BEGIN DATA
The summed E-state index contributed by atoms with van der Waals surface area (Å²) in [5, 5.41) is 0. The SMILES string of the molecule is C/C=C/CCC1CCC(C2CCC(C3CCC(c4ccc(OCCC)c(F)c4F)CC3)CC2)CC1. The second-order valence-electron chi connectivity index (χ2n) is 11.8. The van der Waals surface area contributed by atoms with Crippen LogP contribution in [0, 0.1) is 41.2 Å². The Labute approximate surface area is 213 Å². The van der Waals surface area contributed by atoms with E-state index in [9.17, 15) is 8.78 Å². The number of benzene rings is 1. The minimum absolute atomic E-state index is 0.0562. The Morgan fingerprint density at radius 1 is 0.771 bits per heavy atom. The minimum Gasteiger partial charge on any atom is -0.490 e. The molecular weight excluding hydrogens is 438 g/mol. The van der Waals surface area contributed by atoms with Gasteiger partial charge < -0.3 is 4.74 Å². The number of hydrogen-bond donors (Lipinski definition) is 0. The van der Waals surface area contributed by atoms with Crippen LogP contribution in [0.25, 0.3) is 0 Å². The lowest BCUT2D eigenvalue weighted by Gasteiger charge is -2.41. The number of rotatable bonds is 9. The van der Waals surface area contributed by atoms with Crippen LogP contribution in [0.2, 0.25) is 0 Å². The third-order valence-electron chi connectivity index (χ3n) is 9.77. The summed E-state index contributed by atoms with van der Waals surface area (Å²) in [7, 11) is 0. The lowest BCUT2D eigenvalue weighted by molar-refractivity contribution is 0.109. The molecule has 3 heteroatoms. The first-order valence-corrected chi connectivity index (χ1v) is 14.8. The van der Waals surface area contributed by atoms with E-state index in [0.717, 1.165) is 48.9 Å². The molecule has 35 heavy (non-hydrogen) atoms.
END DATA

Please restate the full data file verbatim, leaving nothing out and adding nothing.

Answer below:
The summed E-state index contributed by atoms with van der Waals surface area (Å²) in [5, 5.41) is 0. The SMILES string of the molecule is C/C=C/CCC1CCC(C2CCC(C3CCC(c4ccc(OCCC)c(F)c4F)CC3)CC2)CC1. The second-order valence-electron chi connectivity index (χ2n) is 11.8. The van der Waals surface area contributed by atoms with Crippen LogP contribution in [0, 0.1) is 41.2 Å². The Labute approximate surface area is 213 Å². The van der Waals surface area contributed by atoms with E-state index in [9.17, 15) is 8.78 Å². The number of benzene rings is 1. The minimum absolute atomic E-state index is 0.0562. The Morgan fingerprint density at radius 1 is 0.771 bits per heavy atom. The minimum Gasteiger partial charge on any atom is -0.490 e. The molecular weight excluding hydrogens is 438 g/mol. The van der Waals surface area contributed by atoms with Gasteiger partial charge < -0.3 is 4.74 Å². The number of hydrogen-bond donors (Lipinski definition) is 0. The van der Waals surface area contributed by atoms with Crippen LogP contribution in [0.25, 0.3) is 0 Å². The lowest BCUT2D eigenvalue weighted by Gasteiger charge is -2.41. The number of rotatable bonds is 9. The van der Waals surface area contributed by atoms with Crippen LogP contribution in [0.2, 0.25) is 0 Å². The third-order valence-electron chi connectivity index (χ3n) is 9.77. The summed E-state index contributed by atoms with van der Waals surface area (Å²) in [7, 11) is 0. The lowest BCUT2D eigenvalue weighted by molar-refractivity contribution is 0.109. The molecule has 3 heteroatoms. The first-order valence-corrected chi connectivity index (χ1v) is 14.8. The van der Waals surface area contributed by atoms with E-state index in [0.717, 1.165) is 48.9 Å². The molecule has 35 heavy (non-hydrogen) atoms.